While stock movements are often related to internal events in companies, there is no question that the price surge for this conflict metal is not translating effectively. As such, its clear that we in the industry must reflect on what we are doing to contribute to this formula. In reviewing the cobalt investment opportunities in the junior market, our team has noticed some “over-enthusiastic promoters” attempting to capitalize on the horrific conditions in the DRC with what our analysts claim are some “weak projects, unsuited geologists and management teams with questionable governance.” This said, we believe the juniors are also full of incredibly hard-working good ethical people trying to build their mineralization into a real deposit to give investors a morally suitable source for their smartphones and the real challenge is simply trying to separate these two groups…

Because the junior cobalt market has not been around very long, many of the people in this sector are new to the public markets. This creates a credibility gap, and it might be this credibility gap that accounts for the lagging juniors?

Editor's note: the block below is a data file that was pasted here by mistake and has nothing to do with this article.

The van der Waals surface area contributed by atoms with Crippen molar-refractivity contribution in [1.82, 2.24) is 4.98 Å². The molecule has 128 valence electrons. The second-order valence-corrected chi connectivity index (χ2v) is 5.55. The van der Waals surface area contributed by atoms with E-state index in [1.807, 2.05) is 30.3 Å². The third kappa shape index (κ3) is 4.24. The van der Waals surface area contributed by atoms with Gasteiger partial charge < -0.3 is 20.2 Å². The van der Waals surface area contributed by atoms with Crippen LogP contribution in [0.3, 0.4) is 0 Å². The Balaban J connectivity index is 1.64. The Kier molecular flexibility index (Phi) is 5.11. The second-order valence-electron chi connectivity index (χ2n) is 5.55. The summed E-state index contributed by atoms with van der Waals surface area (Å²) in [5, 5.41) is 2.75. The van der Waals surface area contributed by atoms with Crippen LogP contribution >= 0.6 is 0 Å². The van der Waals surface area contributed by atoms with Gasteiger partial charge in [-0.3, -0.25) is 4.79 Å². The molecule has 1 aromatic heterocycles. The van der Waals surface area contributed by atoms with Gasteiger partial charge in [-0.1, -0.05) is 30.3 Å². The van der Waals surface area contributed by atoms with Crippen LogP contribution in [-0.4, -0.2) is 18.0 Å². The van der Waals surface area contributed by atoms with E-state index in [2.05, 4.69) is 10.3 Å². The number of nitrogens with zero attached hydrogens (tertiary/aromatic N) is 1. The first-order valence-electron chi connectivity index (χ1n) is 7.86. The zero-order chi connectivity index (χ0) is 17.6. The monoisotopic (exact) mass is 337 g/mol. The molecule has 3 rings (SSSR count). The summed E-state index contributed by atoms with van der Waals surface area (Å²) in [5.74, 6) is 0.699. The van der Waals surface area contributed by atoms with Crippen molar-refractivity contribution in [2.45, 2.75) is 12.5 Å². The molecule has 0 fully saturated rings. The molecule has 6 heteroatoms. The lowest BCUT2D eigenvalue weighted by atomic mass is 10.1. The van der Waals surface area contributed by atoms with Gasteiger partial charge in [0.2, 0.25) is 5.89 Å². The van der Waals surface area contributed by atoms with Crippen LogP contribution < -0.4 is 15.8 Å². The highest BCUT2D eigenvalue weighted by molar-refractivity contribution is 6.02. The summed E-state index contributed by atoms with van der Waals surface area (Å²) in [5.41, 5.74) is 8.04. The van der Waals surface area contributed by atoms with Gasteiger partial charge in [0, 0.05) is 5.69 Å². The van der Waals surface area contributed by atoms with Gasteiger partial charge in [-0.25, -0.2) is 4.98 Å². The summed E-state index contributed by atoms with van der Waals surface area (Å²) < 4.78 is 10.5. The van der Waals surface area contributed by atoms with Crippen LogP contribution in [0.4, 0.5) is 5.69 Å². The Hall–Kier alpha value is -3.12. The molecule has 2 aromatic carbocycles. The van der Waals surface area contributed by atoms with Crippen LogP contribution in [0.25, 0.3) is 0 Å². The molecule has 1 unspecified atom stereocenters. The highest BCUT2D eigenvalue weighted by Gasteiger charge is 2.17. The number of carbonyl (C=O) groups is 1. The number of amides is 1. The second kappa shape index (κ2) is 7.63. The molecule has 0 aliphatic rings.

For instance, I recently read some good news from a company that they were “pleased to report high grade cobalt from muckpile sampling.” In mining, the definition of a muckpile is, ore or rock that has been broken by blasting. So, what the company is saying here is that they have accessed a historic pile of broken rock on one of their properties.

The news release goes on to state that “[the muckpile results] confirms the presence of a productive vein system in the underexplored mafic volcanic rocks”….

The point is that while we here at InvestorIntel are thrilled that our readership is expanding to the technology sector in California — how many Silicon based investors really understand what this news release is saying?

We have been doing series on the impact of trust in communications as the most powerful currency in marketing a stock today. And many of the technology metal market agree with Peter Clausi and Lara Smith that the cobalt market is an inevitable market performer so perhaps we need more information in our news releases? This said, how does a reader translate if a muckpile confirms a productive vein system if the data is not properly integrated and translated for the reader?